Wednesday, April 27, 2011

A Royal Toast

I don't suppose that I could really let this week pass without making some comment about the Royal Wedding - and don't try to pretend that you don't know which wedding I'm talking about.... The coverage here in Spain has been almost as extensive as that in the UK, and I was actually quite amused to see the infamous TV movie of Kate and William on our screens yesterday evening. Of course it was made doubly funny as, not only did the actors bear little resemblance to our Royal couple, but on top of that they were dubbed into Spanish. Will I get locked in the Tower of London if I say that it was hilarious?

Anyway, to date I have not heard any mention of the type of wines they will be drinking with the Royal Wedding Buffet, but I dare say that there might be the odd bottle of Liebfraumilch floating about (which is apparently the Queen's favourite tipple). Perhaps I should write to the Palace and tell Her Majesty that our Albariño is not wildly different from her beloved Riesling (or perhaps Muller-Thürgau). I use the word 'beloved' because the literal translation of Liebfraumilch is 'beloved ladies milk'.

Of course the last time we had a Royal Wedding in Spain, we know for a fact that they did enjoy a bottle or two of Albariño with their meal, although for some odd reason we were not allowed to mention who the producers were (no Royal Warrants this time then).

Post Wedding Footnote:
One thing that I have noticed which always puzzles me, is the Spanish obsession to translate people's names. For example, the happy couple are now officially known as Guillermo y Catalina, our Queen is Isabel, our Prince is Carlos, and his sister is Ana. Correct me if I'm wrong but I can never remember the King of Spain being referred to as King John Charles, and his wife Queen Sophie......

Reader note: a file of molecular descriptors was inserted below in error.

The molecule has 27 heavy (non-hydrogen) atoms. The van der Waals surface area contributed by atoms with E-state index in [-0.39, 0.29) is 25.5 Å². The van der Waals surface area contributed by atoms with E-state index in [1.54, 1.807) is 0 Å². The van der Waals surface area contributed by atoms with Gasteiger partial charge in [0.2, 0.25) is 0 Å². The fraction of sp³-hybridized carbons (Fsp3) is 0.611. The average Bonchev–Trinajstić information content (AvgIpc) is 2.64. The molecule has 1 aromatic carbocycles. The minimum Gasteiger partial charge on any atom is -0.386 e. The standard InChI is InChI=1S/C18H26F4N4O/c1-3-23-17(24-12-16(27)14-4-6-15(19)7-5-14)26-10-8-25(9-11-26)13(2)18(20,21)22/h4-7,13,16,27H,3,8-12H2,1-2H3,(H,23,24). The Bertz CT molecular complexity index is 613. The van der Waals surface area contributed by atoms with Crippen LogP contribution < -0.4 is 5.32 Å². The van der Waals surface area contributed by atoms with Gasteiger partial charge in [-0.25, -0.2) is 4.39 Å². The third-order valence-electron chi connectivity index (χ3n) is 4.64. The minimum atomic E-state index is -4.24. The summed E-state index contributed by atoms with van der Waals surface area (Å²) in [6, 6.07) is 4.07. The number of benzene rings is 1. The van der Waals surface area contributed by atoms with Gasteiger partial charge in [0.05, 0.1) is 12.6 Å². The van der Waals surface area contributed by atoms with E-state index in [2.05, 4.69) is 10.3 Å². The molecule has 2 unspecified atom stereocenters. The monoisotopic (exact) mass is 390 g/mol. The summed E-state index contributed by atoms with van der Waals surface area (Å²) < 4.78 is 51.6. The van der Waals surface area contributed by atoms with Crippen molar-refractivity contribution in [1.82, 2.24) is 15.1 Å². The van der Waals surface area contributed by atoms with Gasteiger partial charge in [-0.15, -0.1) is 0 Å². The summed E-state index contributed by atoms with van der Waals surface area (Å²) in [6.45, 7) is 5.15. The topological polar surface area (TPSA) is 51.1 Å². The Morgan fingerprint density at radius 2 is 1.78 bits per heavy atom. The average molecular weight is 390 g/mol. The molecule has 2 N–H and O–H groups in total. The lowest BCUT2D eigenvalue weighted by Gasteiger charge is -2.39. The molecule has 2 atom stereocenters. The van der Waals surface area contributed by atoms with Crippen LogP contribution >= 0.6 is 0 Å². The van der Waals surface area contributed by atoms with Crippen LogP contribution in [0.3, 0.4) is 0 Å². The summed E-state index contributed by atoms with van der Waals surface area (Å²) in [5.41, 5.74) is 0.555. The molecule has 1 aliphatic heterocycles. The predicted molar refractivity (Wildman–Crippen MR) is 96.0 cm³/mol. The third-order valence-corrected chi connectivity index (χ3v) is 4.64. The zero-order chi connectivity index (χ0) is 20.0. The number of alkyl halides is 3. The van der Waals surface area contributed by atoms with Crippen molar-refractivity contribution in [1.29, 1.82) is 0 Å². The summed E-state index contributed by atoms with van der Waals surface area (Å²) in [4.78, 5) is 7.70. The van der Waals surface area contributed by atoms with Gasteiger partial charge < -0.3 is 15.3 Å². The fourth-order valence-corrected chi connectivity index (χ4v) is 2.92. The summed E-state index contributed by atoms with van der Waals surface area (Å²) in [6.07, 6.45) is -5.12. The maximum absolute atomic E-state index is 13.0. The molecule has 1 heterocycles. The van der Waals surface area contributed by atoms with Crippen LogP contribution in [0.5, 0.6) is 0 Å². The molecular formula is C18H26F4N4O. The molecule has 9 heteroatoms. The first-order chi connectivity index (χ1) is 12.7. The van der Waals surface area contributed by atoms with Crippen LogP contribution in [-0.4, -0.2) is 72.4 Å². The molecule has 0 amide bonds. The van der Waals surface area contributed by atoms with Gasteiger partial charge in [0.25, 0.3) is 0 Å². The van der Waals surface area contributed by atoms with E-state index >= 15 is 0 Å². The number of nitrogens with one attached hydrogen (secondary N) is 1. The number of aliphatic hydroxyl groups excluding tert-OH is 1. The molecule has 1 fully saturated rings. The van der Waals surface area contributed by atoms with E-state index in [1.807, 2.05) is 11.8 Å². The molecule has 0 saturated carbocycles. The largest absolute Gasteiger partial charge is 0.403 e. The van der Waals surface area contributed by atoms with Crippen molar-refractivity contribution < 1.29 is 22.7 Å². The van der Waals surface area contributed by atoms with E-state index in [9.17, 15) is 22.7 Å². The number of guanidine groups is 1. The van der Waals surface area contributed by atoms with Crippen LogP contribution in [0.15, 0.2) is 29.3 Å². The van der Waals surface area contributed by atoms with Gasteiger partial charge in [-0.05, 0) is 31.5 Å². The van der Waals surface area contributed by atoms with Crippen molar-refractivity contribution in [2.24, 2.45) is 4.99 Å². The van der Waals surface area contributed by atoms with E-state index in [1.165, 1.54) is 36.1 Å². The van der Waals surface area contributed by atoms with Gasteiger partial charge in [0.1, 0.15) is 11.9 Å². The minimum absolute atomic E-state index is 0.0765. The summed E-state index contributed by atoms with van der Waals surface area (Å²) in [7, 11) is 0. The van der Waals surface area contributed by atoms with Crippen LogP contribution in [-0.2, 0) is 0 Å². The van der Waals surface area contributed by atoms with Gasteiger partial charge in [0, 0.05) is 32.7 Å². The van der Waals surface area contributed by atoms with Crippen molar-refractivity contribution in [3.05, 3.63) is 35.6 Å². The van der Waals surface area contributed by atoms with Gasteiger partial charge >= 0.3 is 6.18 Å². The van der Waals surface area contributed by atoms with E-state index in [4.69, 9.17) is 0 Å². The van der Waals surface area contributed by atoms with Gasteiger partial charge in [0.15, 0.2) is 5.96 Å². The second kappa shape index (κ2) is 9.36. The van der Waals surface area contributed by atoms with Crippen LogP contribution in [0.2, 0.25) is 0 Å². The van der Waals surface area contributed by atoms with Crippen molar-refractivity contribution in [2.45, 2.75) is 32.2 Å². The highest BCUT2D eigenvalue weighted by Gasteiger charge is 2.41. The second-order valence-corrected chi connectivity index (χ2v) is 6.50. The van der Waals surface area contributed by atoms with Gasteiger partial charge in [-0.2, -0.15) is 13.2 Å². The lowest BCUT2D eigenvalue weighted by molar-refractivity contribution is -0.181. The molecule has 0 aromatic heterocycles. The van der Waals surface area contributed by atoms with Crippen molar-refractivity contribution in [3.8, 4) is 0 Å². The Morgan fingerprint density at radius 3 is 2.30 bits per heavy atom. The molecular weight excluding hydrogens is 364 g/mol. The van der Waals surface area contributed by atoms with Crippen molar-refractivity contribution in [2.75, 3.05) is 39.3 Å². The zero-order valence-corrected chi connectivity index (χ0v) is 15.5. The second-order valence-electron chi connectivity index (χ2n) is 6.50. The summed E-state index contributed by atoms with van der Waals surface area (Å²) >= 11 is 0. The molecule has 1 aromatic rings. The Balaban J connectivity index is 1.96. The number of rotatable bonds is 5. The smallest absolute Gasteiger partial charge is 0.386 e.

Friday, April 22, 2011

For £2.99 a bottle it ain't Albariño!

There has been a lot of press recently about the price of wine and the ability of consumers to distinguish between good wine and cheap 'plonk'. As a wine professional I do hope that my own palate allows me to separate the wheat from the chaff, and my personal guideline to doing this is quite simple - you look for the 3 S's, in other words structure, structure and structure.

By this I mean the way in which a wine is put together, whether all its component parts are in balance - fruit, tannin, acidity, alcohol etc. For example, wines that are very well constructed might be described as having a fine structure, or in the case of a young wine that is not very forthcoming, a tight stucture. It's really the degree of harmony between these different elements that determines whether a wine is just average, or perhaps something really special .

The only thing I can say, is that the best wines (in my opinion) are not always the most obvious, they do not necessarily hit you between the eyes and yield themselves to you the moment you pull the cork. They often need time to 'open up' either in the bottle or in the glass, but boy, when they eventually do deliver you will know immediately, and the very best will have the ability to make the hairs on the back of your neck stand on end!